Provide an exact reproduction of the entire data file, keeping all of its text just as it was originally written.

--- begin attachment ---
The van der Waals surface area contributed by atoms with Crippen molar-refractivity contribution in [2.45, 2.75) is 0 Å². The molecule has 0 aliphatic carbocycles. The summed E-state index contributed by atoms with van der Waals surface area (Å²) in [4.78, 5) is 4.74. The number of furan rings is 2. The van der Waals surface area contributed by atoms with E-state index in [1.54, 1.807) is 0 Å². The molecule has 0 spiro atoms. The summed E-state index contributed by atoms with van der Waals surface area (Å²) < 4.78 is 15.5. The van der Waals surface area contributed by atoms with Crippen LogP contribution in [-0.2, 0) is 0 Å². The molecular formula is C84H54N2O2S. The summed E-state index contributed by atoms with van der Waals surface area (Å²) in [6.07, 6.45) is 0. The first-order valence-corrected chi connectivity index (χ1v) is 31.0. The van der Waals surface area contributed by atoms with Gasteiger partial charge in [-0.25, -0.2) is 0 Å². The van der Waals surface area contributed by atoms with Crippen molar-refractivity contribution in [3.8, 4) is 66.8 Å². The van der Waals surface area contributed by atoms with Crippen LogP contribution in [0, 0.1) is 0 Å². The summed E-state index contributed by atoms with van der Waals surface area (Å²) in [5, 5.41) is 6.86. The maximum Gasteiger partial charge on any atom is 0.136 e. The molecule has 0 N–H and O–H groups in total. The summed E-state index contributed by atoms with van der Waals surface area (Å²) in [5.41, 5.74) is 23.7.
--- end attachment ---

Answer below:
The van der Waals surface area contributed by atoms with Crippen molar-refractivity contribution in [2.45, 2.75) is 0 Å². The molecule has 0 aliphatic carbocycles. The summed E-state index contributed by atoms with van der Waals surface area (Å²) in [4.78, 5) is 4.74. The number of furan rings is 2. The van der Waals surface area contributed by atoms with E-state index in [1.54, 1.807) is 0 Å². The molecule has 0 spiro atoms. The summed E-state index contributed by atoms with van der Waals surface area (Å²) < 4.78 is 15.5. The van der Waals surface area contributed by atoms with Crippen LogP contribution in [-0.2, 0) is 0 Å². The molecular formula is C84H54N2O2S. The summed E-state index contributed by atoms with van der Waals surface area (Å²) in [6.07, 6.45) is 0. The first-order valence-corrected chi connectivity index (χ1v) is 31.0. The van der Waals surface area contributed by atoms with Gasteiger partial charge in [-0.25, -0.2) is 0 Å². The van der Waals surface area contributed by atoms with Crippen molar-refractivity contribution in [3.8, 4) is 66.8 Å². The van der Waals surface area contributed by atoms with Crippen LogP contribution in [0, 0.1) is 0 Å². The summed E-state index contributed by atoms with van der Waals surface area (Å²) in [5, 5.41) is 6.86. The maximum Gasteiger partial charge on any atom is 0.136 e. The molecule has 0 N–H and O–H groups in total. The summed E-state index contributed by atoms with van der Waals surface area (Å²) in [5.41, 5.74) is 23.7.